Recently, I was discussing pricing creative services with the writer Siobhan Colgan, who is helping me with the editing of my book. (If you’re also planning on writing a business book, she can help you with that. She’s pretty great.) Something she wrote to me really struck me:
“I’m so used to charging based on countable things (words, hours, etc), and also because I really enjoy editing and restructuring books, scripts, etc, it makes me question how much I should really be charging!”
Does that sound familiar? Have you ever thought to yourself “I can’t believe someone is paying me to do this?”
Clearly you’re not alone. This thought crosses my mind every time I’m sketching logo concepts, drawing icons, or looking for the right color combination… I had no idea when I was a kid that a job like this existed, and that I would be doing it one day. It still blows my mind how wonderful my clients are, and the projects they bring to me.
Not all of my job is fun. There’s administration, drafting proposals, agreements and invoices, sales and negotiation conversations, and email that comes in at all hours of the day. (The first and probably the only person I hire will be an administrative assistant.)
Still, I adore my work, and I’m charging a premium price for it, because I believe in my skills, professionalism and my creative vision.
This myth that pleasant jobs should pay less than unpleasant ones bugs me.
Often people that do administrative, service or technical jobs think that creative careers are glorified hobbies. My parents didn’t realize how serious my job was until I moved out of the house. On all of those lifestyle photos, creative freelancers seem to be mucking about in their pajamas, sleeping until noon, hanging out in coffee shops, sipping cocktails on gorgeous sandy beaches… That doesn’t look much like a job, so it must be fake.
First, this isn’t what our daily routine looks like. While sometimes I do sleep in late because I was up reading an amazing sci-fi novel until 4 A.M., my working hours really do look like work. It’s ass-in-chair-nose-in-paper (or screen) for hours and hours, with infrequent toilet breaks. It’s challenging work, and requires specialized knowledge and skills. If you think “my kid who likes them computers could do it”, well yes, actually your kid could be doing the same thing I’m doing—in about 10 years. (I know because I was that kid.)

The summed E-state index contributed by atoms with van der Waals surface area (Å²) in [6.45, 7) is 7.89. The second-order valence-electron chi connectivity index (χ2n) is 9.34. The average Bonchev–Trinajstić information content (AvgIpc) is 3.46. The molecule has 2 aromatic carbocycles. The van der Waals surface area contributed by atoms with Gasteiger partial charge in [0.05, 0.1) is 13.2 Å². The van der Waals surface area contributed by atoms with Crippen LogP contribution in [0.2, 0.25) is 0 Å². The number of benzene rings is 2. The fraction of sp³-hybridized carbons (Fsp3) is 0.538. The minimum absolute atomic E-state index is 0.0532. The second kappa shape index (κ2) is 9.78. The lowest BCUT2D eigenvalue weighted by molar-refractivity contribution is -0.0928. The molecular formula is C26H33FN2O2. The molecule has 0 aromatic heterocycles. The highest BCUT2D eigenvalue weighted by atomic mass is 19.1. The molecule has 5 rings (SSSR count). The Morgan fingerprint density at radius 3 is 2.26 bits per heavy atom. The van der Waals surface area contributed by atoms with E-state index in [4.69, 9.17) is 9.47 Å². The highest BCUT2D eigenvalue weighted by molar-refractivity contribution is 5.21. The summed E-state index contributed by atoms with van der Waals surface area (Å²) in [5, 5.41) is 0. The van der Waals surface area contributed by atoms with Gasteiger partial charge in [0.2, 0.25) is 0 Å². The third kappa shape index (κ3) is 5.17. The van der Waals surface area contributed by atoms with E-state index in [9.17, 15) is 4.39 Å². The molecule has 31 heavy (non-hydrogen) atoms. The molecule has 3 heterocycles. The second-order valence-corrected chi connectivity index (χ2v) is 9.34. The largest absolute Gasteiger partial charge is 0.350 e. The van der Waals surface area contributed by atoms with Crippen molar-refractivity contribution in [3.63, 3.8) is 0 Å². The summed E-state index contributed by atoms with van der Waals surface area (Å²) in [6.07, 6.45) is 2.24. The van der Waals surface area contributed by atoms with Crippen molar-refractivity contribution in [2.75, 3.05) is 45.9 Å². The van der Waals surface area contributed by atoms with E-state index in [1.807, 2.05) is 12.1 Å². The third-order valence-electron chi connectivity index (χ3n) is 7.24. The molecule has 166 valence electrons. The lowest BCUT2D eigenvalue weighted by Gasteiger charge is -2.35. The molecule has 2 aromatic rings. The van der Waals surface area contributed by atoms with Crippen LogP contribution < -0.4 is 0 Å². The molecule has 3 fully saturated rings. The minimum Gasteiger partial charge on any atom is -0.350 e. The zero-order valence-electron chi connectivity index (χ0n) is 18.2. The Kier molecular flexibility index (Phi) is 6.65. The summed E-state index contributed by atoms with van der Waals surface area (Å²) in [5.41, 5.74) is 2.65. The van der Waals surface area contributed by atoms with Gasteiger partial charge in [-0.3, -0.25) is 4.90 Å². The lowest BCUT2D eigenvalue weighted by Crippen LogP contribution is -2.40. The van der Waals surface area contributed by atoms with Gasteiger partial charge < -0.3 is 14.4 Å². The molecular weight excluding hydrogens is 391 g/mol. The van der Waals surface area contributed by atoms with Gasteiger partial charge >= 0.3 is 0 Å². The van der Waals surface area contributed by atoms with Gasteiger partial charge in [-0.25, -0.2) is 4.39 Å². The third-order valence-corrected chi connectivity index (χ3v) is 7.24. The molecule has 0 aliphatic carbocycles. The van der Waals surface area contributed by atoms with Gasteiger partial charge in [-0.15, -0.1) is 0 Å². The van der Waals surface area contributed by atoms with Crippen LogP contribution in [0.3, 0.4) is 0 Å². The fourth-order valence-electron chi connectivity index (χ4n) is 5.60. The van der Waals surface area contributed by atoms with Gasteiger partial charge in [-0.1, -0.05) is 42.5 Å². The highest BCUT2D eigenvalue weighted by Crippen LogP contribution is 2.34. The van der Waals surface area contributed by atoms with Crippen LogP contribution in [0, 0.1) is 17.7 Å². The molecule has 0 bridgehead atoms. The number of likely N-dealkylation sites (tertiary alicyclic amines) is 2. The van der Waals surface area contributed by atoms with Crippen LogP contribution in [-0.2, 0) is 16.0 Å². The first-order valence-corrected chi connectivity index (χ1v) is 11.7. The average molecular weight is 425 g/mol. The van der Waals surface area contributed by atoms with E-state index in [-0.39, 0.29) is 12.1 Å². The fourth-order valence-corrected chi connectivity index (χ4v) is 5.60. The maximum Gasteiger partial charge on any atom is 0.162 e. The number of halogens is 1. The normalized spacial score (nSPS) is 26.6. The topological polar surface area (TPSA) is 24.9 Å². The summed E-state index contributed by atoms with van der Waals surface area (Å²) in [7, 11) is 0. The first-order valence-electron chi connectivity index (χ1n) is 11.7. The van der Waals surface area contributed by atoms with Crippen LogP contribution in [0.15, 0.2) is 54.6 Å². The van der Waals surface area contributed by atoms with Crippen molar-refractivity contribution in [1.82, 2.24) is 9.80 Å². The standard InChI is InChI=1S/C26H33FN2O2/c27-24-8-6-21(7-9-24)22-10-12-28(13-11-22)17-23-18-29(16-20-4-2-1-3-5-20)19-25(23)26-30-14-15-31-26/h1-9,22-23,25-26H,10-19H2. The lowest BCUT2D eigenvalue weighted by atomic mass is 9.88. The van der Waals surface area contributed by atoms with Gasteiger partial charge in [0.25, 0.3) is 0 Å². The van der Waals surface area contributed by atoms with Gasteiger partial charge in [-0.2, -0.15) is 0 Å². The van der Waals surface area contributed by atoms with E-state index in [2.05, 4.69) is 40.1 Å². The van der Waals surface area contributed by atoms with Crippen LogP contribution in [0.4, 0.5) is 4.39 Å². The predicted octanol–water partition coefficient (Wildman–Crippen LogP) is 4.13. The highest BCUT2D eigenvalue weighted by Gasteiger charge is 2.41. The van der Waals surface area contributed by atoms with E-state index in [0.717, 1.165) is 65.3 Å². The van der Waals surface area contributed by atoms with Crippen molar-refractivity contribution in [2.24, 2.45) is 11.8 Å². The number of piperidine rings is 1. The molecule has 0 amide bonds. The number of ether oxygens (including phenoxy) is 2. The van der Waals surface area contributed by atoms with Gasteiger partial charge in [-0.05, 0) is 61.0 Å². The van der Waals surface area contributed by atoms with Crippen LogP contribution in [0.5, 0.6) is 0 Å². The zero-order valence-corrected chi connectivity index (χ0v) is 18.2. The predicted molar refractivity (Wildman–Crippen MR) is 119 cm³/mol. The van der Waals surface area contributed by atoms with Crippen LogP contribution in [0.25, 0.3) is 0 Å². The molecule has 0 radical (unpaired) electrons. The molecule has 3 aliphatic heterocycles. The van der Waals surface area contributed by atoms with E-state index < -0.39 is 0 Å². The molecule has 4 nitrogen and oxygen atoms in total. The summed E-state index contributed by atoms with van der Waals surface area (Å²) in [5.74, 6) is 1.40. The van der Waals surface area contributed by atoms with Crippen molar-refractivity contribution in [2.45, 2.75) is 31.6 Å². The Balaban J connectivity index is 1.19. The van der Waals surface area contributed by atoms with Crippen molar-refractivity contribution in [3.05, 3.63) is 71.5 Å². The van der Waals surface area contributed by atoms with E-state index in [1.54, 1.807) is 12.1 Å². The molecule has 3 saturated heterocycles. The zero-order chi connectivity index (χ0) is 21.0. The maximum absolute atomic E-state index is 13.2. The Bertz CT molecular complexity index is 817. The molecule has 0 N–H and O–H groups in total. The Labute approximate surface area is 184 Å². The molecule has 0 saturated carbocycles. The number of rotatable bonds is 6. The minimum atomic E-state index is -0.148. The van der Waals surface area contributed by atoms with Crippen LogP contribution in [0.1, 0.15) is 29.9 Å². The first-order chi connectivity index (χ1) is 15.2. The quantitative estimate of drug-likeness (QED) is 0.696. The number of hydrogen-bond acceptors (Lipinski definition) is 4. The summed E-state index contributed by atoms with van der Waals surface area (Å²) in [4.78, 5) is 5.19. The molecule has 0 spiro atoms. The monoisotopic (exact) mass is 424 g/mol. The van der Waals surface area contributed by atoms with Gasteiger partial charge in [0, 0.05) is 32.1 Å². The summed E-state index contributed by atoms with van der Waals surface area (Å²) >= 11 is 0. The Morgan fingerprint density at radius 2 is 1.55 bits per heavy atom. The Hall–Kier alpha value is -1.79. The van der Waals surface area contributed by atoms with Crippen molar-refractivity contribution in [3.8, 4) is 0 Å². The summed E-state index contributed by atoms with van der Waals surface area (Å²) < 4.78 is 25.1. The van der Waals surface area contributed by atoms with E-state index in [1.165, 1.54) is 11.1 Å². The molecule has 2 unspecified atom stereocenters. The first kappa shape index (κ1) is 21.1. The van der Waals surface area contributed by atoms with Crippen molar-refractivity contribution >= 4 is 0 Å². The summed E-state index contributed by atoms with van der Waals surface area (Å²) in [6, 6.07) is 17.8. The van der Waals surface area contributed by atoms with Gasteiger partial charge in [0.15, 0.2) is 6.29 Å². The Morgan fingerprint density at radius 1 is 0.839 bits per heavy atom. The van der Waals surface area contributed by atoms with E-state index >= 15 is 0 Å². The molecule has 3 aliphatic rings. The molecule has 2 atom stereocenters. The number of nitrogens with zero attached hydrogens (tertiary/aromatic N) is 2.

Dismissing the specialized skills creative people bring to the marketplace is harmful and unfair. This is not some mysterious “talent” that was bestowed upon us upon birth—it’s the result of countless hours of work.
Some folks decided to spend 10 years in medical school and now they’re doctors. Others decided to spend 10 years with hunched backs in front of a screen and now they’re a writer. Both are needed in the world, and both should be paid fairly.
One funny phenomenon that I see is people assuming that artists shouldn’t get paid “because we love it”. But doctors and lawyers should get paid? Hmmm, does that mean they don’t love their job?
I don’t know about you, but I never want to walk into the office of a medical professional who doesn’t love their job. If you had such an experience, you know it: you were faced with an unpleasant person that made you feel small and insignificant. Those are the people who don’t care about their patients, only about the paycheck and the status. Should we pay the doctors who care about their work less? Really?
No, I believe the opposite is true. You should get paid more if you love your work, because you provide more value to your clients.
Don’t believe me? Here are 3 concrete ways your passion converts into actual value.
1. You work harder & go the extra mile
If you love your work and enjoy your creative process, you’re not trying to finish the project as quickly as possible. To the contrary, you’ll often put in the extra hours because you want to make sure the final work is the best it could be. You’ll pay attention to the details your clients may not even notice, because you care about your craft.
Your reputation matters to you, so you’ll only wish to put out the work you can be proud of. Even if the client would be satisfied with 70% of your quality standards, you’ll provide the full 100% because those are your standards.
My logo design process takes about 3–4 weeks, and large branding packages take even more time. Could I do it in less time? Yes, on a few occasions I did manage to do it faster, but I don’t aim for speed. I want to provide high quality of my services, and quality takes time. My clients know this, so they pay me more to take more time with their logo, and come up with a solution that works best for them. They don’t want to cut corners, because they’re as dedicated to excellence as I am.
Whoever wants to cut corners and do things fast and cheap is not my client. And they’re probably not your client, either.
If you engage with a client who doesn’t care about the quality of your craft and doesn’t want to pay you fairly, you’ll only get burnt out and frustrated. You’ll get very little joy from that project.
People who don’t care as much for their craft as you do, don’t create the kind of results you can create. You deserve to charge more because your work is better.
2. You practice your craft even when no one is paying you
When you love your work so much, it’s going to seep into your personal creative practice. This means that you get more opportunities to perfect your skills.
I regularly do personal design projects and experiments simply because I love it. I practice hand-lettering so I can keep my skills sharp. I explore different styles so that I can use them when it’s appropriate for a client project. I’ve got pro Photoshop skills because I’ve created a bunch of personal artworks before doing my first paid illustration.
I’m not saying that you have to work all hours of the day. You need rest and relaxation! But you know how it goes… your hand starts itching and reaches for a pen and before you know it, ideas and concepts and words flow out of you. It’s a part of you that won’t stop thinking about your craft, even as you’re standing at the top of a hill, or chilling on the beach. It’s a blessing and a curse.